Now that’s a headline! I am somewhat of a headline junkie. I enjoy comparing what was said, to what is really going on. This week the stock market generated some great new ones for my collection.
A New York paper stated, “Crashing stock market wipes out all gains for 2018.” Wow, that sounds terrible, until you put it into perspective given the year was only a month old. How about replacing that with, “Stock market retreats to the Fantastic High Point on which it finished 2017 just one month ago.”
The next headline from a major news network read, “Market Suffers biggest one-day Loss in history.” When talking about people’s money, words like “Suffer” and “Loss” can really get your attention. Of course you had to read into the article to get the details that the headline was referring to the point loss, not the percentage loss. Points are important in the World Series and the Super Bowl, but not always so critical on Wall Street.
When I began investing the Dow Jones average was in the 800’s. Back then an 800 point drop would have been, well, the end of the world. An 37 point drop at the time would be similar to an 1100 point drop today. Price movements in investing are really about percentages, not numbers, and in percentages the drop referred to by the headline this week wasn’t even in the top 30. On black Monday in 1987, the Dow average fell 22.6% in one day. By today’s standards that would be over 5,000 points. Now that would be a headline. So my version of this headline would be, “Market dips 4.6% in long anticipated correction.” Ok, so it’s pretty clear I will never get hired to write headlines.
When the local furniture store has a sale, the crowds wrap around the building an hour before opening. When department stores have sales, people get in fights over products. But when Wall Street has a sale people run away, until prices go back to normal, or higher. It’s kind of an interesting phenomena when you think about it.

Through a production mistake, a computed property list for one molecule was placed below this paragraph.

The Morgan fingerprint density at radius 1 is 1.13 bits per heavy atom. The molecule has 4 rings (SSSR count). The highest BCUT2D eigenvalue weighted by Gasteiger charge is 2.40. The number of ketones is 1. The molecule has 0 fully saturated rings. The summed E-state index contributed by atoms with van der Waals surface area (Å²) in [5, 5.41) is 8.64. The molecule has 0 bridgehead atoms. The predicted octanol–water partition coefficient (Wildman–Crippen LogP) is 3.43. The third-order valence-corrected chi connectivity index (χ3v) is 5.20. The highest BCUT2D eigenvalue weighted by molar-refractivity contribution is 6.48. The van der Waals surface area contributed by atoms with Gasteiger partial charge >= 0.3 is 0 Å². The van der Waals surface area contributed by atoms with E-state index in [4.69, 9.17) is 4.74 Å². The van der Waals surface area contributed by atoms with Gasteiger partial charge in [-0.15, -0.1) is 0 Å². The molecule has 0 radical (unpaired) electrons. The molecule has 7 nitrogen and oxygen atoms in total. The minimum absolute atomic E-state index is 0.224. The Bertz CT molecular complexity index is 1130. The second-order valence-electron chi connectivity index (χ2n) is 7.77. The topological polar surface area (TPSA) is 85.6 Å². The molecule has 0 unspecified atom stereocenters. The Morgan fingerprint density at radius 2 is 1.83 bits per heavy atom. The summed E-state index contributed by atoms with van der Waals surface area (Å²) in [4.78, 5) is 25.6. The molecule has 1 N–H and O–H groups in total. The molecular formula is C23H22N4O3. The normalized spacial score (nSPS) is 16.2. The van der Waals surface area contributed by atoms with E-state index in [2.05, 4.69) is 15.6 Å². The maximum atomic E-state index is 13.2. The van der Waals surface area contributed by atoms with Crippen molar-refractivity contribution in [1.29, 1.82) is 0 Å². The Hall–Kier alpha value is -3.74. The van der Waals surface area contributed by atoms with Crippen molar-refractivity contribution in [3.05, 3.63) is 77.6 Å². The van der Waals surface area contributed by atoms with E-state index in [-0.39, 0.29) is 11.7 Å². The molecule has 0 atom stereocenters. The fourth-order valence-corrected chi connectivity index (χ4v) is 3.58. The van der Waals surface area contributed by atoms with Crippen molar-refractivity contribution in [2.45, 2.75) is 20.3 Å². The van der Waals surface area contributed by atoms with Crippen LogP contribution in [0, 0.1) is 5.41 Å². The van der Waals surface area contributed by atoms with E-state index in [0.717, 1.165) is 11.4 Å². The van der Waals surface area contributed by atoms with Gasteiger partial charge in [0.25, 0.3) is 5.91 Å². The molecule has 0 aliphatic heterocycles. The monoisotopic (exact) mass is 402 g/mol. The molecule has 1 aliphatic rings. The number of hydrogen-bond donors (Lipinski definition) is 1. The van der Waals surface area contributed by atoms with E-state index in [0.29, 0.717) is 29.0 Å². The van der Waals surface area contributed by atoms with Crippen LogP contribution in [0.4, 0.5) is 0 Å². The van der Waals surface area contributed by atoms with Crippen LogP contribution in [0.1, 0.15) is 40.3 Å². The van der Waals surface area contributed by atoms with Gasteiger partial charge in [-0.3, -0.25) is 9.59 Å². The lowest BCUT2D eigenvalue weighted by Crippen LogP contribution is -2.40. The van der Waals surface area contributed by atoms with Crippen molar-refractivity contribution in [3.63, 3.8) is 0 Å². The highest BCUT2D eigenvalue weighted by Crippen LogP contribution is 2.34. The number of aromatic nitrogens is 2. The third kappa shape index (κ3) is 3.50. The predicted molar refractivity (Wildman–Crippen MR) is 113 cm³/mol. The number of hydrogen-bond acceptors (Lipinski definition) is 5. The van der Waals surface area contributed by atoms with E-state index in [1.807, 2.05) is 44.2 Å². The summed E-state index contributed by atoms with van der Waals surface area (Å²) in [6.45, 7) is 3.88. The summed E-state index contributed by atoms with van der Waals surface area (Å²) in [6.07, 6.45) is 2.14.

The causes of the current correction are varied but include a stock market that has gone up for a long time combined with rising interest rates, a strong job market, and concerns about inflation. Remember, these are not signs of a weak economy but usually the symptoms of a strong one. Market corrections are a very normal and healthy part of the process. They can also provide opportunities if the economy stays strong, much like a good storewide sale. Investors will want to be aware though that volatile markets attract speculators, which can bring more volatility with them.
Volatility that is normal to markets can be made to look much worse given the larger numbers we are working with now. As always, do your homework and keep a cool head. Oh, and let me know if you see any more great headlines to add to my collection.
Hi, I'm Dan. I'm a CFP® Professional.
Securities and advisory services offered through Commonwealth Financial Network®.
Member www.finra.org / www.sipc.org , a Registered Investment Advisor. Wyson Financial, 375 E Riverside Dr, St. George, UT 84790
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